740.5/8–3154: Telegram

The United States Observer to the Interim Committee of the European Defense Community ( Bruce ) to the Department of State


Coled 32. For Secretary. Re Deptel 757.1 Have following comments to make on text proposed statement.

Paragraph 4, 5th sentence. Suggest elimination portion of sentence following word “rule.” Comment. It is better to represent yesterday’s Parliamentary action as having been caused by Communist deputies and not involve ex-Gaullists or others in it. Also, there are many who would question whether the majority of votes from those sources other than Communists who opposed EDC were dictated by “national patriotism.” Having made this elimination, would replace language starting “not even” and ending “armies.”

Paragraph 7. Would eliminate entire paragraph. Comment. In my opinion, this vitiates much of the force of the statement, since it might be seized upon as indicating that our reappraisal would result in no major disturbance of our previously expressed policy in regard to NAT commitments. We may wish to make this statement later, but I think it especially inapposite to do it in this context.

In paragraph 8 eliminate word “full.” Its retention might limit our freedom of manoeuver.

These are the only textual changes I would advocate in this excellent and strong paper. However, it seems to me that something else must be added to it in the way of a program of action. Otherwise it will be regarded as merely a reaffirmation of principles already and frequently pronounced by us. Since we have no certitude the Germans will accept a return of sovereignty with the limitations imposed by the Bonn contractual and by the protocols now under discussion in London, and since the question of German sovereignty and German rearmament are almost inextricably intertwined, I strongly advocate the Secretary’s statement conclude with a demand for the convocation of an emergency meeting of the North Atlantic Treaty Council not later than October 1 to review the situation created by yesterday’s French parliamentary action, and further to deliberate upon the German problem.

This leaves unsolved the method by which consultation may be had with the Chancellor. Some appropriate means must be found to do so. In this connection, it is all-important that Mendes not be allowed to talk with us, the British and Germans to the exclusion of our other partners in NATO about this situation. This is what Mendes will undoubtedly count upon in order to fortify himself against the bitter criticism which is now pouring in against him from all parts of Europe. Also, this would be considered by the Benelux countries as a betrayal of them. They are likely to feel that, although we have a [Page 1119] right, as occupying powers, to exclude them from such conversations, their interest is as great as that of France in spite of the differences of population, in assuring the security of Western Europe.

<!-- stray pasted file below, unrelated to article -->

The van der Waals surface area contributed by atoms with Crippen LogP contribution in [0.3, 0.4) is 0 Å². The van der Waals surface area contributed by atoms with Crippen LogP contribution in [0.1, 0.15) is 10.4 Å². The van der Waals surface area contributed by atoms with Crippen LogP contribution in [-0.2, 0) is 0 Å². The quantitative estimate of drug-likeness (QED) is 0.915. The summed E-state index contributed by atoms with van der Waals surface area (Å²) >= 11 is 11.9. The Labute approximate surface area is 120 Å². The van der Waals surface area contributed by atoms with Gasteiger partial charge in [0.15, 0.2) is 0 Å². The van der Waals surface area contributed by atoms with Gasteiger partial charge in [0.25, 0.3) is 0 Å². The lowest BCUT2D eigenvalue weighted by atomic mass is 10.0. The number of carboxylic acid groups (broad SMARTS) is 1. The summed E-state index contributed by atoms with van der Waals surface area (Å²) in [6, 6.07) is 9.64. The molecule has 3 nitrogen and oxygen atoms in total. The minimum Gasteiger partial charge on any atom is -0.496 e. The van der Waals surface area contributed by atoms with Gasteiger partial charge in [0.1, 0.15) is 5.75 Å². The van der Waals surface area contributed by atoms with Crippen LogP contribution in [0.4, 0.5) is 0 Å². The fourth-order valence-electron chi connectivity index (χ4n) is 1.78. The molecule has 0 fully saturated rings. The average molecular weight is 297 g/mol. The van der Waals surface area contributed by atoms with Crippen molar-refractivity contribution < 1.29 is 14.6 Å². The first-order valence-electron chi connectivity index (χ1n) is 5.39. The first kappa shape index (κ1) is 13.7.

They will undoubtedly think that the French should be faced with all their partners in NATO before any action or program is adopted by the U.S., U.K. and France in regard to the German problem.

Have discussed this with Ambassadors Hughes and Dillon who agree with suggested program for positive action. Hughes asked me to say he concurs in suggestions regarding paragraph 4 and 7, and also would prefer, as I would, a restatement of paragraph 2a. See immediately preceding cable for Spaak’s views re NATO meeting.2

  1. Dated Aug. 30, p. 1114.
  2. In telegram Coled 31 from Paris, Aug. 31, Bruce informed the Secretary of State that Spaak came to Paris for an hour that day to request that Bruce urgently send Dulles Spaak’s comments that the French Government had “committed an indecency in democratic parliamentary procedures in shutting off debate,” that this was due to Mendès-France “who has deliberately falsified what took place in Brussels in his determined efforts to kill EDC” and that Spaak had dropped any idea of calling a four-, six-, or seven-nation conference in advance of an emergency NATO meeting. (740.5/8–3154)